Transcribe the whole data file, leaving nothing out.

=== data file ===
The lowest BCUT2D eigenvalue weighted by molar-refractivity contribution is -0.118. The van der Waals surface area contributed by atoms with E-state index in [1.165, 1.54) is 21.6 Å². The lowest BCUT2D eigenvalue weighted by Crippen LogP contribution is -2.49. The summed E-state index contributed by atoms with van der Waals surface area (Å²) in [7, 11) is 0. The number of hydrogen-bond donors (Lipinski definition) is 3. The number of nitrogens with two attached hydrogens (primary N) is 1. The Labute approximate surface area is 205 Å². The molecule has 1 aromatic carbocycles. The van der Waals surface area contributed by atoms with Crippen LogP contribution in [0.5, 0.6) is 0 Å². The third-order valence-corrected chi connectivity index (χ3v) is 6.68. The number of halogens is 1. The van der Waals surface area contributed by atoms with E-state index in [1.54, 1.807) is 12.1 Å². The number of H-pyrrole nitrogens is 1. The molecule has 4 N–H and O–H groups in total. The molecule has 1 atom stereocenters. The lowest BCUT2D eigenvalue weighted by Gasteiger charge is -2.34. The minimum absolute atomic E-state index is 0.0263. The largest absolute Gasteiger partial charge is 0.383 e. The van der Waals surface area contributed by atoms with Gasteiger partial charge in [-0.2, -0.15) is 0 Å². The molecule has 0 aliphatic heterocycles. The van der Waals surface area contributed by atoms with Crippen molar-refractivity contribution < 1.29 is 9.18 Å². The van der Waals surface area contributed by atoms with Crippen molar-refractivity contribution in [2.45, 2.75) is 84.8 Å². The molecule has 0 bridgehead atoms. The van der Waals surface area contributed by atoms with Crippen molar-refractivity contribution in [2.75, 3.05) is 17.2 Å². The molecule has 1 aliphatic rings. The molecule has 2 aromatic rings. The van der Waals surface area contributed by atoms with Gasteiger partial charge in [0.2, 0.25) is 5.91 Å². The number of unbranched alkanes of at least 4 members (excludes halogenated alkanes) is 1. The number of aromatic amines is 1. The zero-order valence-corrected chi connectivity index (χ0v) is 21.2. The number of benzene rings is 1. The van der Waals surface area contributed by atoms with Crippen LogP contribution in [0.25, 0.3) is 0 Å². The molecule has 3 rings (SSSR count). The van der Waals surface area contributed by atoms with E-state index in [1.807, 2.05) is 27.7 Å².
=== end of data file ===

The lowest BCUT2D eigenvalue weighted by molar-refractivity contribution is -0.118. The van der Waals surface area contributed by atoms with E-state index in [1.165, 1.54) is 21.6 Å². The lowest BCUT2D eigenvalue weighted by Crippen LogP contribution is -2.49. The summed E-state index contributed by atoms with van der Waals surface area (Å²) in [7, 11) is 0. The number of hydrogen-bond donors (Lipinski definition) is 3. The number of nitrogens with two attached hydrogens (primary N) is 1. The Labute approximate surface area is 205 Å². The molecule has 1 aromatic carbocycles. The van der Waals surface area contributed by atoms with Crippen LogP contribution in [0.5, 0.6) is 0 Å². The third-order valence-corrected chi connectivity index (χ3v) is 6.68. The number of halogens is 1. The van der Waals surface area contributed by atoms with E-state index in [1.54, 1.807) is 12.1 Å². The number of H-pyrrole nitrogens is 1. The molecule has 4 N–H and O–H groups in total. The molecule has 1 atom stereocenters. The lowest BCUT2D eigenvalue weighted by Gasteiger charge is -2.34. The minimum absolute atomic E-state index is 0.0263. The largest absolute Gasteiger partial charge is 0.383 e. The van der Waals surface area contributed by atoms with Gasteiger partial charge in [-0.2, -0.15) is 0 Å². The molecule has 0 aliphatic heterocycles. The van der Waals surface area contributed by atoms with Crippen molar-refractivity contribution < 1.29 is 9.18 Å². The van der Waals surface area contributed by atoms with Crippen molar-refractivity contribution in [2.45, 2.75) is 84.8 Å². The molecule has 0 bridgehead atoms. The van der Waals surface area contributed by atoms with Crippen molar-refractivity contribution in [2.75, 3.05) is 17.2 Å². The molecule has 1 aliphatic rings. The molecule has 2 aromatic rings. The van der Waals surface area contributed by atoms with Gasteiger partial charge in [0.2, 0.25) is 5.91 Å². The number of unbranched alkanes of at least 4 members (excludes halogenated alkanes) is 1. The number of aromatic amines is 1. The zero-order valence-corrected chi connectivity index (χ0v) is 21.2. The number of benzene rings is 1. The van der Waals surface area contributed by atoms with Crippen LogP contribution in [0.25, 0.3) is 0 Å². The molecule has 3 rings (SSSR count). The van der Waals surface area contributed by atoms with E-state index in [1.807, 2.05) is 27.7 Å².